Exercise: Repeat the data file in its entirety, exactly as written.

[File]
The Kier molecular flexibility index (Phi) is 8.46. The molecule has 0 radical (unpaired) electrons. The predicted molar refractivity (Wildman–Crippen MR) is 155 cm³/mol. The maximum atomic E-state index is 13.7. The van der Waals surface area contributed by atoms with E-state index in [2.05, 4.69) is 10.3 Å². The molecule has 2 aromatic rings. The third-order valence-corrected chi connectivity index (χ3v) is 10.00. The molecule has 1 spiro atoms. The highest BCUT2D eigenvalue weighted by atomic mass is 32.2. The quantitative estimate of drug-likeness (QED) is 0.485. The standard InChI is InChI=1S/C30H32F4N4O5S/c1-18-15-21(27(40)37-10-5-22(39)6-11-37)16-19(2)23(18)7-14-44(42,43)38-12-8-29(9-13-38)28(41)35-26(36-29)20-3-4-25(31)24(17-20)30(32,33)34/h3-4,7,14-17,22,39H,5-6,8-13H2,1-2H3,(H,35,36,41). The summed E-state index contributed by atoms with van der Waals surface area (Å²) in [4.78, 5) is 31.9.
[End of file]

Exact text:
The Kier molecular flexibility index (Phi) is 8.46. The molecule has 0 radical (unpaired) electrons. The predicted molar refractivity (Wildman–Crippen MR) is 155 cm³/mol. The maximum atomic E-state index is 13.7. The van der Waals surface area contributed by atoms with E-state index in [2.05, 4.69) is 10.3 Å². The molecule has 2 aromatic rings. The third-order valence-corrected chi connectivity index (χ3v) is 10.00. The molecule has 1 spiro atoms. The highest BCUT2D eigenvalue weighted by atomic mass is 32.2. The quantitative estimate of drug-likeness (QED) is 0.485. The standard InChI is InChI=1S/C30H32F4N4O5S/c1-18-15-21(27(40)37-10-5-22(39)6-11-37)16-19(2)23(18)7-14-44(42,43)38-12-8-29(9-13-38)28(41)35-26(36-29)20-3-4-25(31)24(17-20)30(32,33)34/h3-4,7,14-17,22,39H,5-6,8-13H2,1-2H3,(H,35,36,41). The summed E-state index contributed by atoms with van der Waals surface area (Å²) in [4.78, 5) is 31.9.